Notes: the polenta was creamy like mashed potatoes, which makes me actually like polenta. The Benchland reserve was the wine that my dad and I picked up two bottles of on our way back from Garberville.

Dessert

Guittard chocolate torte w/whipped dark chocolate ganache and creme anglaise
Paired w/ Unti Vineyards 2004 Banyuls Grenache (barrel sample)
*Notes: d notes that the torte was the Platonic Form of a Cadbury cream egg. This is in fact high praise. The Banyuls Grenache was a dry grape grenache batch rescued with water, sugar and brandy. *

I missed out on getting Unti's Barbera Port, which sold out far too quickly, so I enjoyed getting the opportunity to sample their unreleased Banyuls Grenache. Why is it that wine gone bad can taste so good? Mick Unti also poured a wine they will be bottling in December -- I had too many glasses at that point to remember they were calling it. It will be Unti's first $45 wine, but they are just that proud of it.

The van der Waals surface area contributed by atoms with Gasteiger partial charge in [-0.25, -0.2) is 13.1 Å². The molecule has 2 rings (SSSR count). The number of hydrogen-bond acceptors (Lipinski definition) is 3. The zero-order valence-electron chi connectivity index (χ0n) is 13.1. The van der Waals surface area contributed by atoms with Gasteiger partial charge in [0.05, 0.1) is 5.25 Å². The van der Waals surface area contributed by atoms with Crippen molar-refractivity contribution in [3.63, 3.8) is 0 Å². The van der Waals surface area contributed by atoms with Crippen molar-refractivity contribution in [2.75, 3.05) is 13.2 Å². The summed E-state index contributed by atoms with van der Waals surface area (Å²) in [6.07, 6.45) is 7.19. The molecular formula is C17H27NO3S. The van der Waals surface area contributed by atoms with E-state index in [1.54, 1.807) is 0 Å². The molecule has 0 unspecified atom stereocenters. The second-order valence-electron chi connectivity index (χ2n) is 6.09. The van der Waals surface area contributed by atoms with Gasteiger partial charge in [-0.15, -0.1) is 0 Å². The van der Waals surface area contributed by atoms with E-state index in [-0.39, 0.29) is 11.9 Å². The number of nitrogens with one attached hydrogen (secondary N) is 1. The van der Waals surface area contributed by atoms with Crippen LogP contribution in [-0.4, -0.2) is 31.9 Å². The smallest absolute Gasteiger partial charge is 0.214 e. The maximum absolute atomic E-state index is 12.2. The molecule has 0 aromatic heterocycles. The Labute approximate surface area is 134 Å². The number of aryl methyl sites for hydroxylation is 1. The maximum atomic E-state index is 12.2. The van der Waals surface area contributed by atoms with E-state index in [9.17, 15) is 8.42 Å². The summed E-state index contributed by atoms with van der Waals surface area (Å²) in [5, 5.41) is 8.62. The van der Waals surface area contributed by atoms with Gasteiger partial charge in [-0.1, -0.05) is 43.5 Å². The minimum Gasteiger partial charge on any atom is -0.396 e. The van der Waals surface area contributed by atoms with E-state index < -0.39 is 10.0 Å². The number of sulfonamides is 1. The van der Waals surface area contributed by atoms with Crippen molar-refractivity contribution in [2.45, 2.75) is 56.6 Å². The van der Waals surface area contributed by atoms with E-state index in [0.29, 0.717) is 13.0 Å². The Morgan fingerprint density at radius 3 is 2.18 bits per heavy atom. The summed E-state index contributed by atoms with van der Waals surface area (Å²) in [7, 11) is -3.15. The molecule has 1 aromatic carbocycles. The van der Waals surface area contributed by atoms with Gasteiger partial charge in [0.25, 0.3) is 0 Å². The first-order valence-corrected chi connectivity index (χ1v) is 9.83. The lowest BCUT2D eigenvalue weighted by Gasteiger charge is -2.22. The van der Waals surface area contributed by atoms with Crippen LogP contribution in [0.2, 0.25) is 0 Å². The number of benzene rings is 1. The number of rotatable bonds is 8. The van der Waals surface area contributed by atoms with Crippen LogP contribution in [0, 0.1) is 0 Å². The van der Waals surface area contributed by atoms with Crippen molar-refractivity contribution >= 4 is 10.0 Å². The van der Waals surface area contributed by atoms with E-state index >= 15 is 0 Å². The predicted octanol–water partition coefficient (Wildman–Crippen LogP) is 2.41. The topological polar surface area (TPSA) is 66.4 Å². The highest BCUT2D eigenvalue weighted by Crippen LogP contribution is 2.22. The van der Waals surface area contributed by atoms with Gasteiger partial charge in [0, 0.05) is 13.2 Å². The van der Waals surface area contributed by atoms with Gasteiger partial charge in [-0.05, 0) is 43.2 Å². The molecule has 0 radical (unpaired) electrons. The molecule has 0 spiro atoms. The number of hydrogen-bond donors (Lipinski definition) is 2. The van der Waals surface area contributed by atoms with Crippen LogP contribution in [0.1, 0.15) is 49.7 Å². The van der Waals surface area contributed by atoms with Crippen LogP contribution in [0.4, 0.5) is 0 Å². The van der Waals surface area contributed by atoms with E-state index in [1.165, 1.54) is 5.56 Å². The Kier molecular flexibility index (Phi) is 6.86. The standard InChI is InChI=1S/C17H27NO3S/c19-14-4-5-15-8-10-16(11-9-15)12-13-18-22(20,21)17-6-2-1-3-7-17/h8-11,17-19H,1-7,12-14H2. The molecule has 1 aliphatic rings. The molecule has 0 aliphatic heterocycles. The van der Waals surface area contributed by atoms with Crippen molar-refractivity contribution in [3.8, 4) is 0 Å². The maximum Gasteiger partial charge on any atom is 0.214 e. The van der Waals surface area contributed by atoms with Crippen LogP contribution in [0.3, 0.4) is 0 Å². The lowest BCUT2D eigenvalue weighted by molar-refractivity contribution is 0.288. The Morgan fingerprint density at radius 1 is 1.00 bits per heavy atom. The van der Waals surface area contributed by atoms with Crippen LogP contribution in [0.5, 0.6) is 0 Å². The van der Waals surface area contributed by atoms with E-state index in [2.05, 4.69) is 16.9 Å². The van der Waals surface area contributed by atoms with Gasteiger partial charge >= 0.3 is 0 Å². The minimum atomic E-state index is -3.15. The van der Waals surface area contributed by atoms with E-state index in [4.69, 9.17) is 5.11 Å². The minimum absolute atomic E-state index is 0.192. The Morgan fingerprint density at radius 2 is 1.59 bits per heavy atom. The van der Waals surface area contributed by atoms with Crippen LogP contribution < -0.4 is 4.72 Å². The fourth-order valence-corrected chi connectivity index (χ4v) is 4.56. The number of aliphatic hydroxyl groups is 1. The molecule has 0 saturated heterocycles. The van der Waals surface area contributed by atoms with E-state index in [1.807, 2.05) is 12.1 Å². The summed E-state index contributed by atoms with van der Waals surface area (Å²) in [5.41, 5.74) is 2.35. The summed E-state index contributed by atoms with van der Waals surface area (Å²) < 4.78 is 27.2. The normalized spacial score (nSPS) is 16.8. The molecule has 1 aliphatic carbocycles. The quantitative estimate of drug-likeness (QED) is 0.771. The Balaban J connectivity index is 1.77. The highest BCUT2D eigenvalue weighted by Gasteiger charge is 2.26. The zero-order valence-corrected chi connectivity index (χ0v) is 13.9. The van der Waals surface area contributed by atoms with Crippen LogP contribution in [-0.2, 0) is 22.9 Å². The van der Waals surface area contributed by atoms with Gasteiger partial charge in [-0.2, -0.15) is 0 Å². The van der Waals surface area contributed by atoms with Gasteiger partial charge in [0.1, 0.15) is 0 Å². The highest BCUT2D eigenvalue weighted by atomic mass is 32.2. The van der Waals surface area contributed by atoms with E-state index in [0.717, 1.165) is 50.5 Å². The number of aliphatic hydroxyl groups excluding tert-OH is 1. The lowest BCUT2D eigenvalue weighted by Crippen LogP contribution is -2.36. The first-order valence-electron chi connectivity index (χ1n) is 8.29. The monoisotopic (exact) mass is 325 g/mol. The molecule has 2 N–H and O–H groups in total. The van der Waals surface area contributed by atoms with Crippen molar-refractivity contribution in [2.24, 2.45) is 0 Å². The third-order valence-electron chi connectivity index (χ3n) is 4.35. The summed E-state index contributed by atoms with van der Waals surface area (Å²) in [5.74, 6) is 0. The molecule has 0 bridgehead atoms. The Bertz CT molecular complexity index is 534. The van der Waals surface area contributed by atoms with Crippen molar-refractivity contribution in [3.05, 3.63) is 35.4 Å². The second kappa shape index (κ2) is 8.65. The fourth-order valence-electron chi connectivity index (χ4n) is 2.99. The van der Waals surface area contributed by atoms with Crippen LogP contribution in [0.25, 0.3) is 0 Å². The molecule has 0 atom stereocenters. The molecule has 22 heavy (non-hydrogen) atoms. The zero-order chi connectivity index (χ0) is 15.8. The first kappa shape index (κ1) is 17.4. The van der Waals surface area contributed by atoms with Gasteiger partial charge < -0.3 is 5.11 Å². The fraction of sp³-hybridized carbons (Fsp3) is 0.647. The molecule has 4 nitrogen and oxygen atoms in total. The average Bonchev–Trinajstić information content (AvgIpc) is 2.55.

We were in the 'fun' corner on the patio. Mick Unti came over to eat a course with our three tables; he made a graceful exit after several conversation topics may have turned him various shades of scarlet.

October 28, 2005

Curry variations

If you're preparing Japanese curry, my aunts recommend the following variations: * grate an entire apple into the mix * toss in a bit of coffee grounds * mix multiple brands of curry * add in worchestire sauce * add in soy sauce

I'll have to experiment to figure out which variations I like best.

October 25, 2005

Tea preparation

According to my family, these are the important lessons in green tea preparation:

  • Use about 1 tablespoon of green tea
  • Never use boiling water or even water directly from a hot pot. My family often uses two tea pots: one to let the hot water cool down in and one for the tea.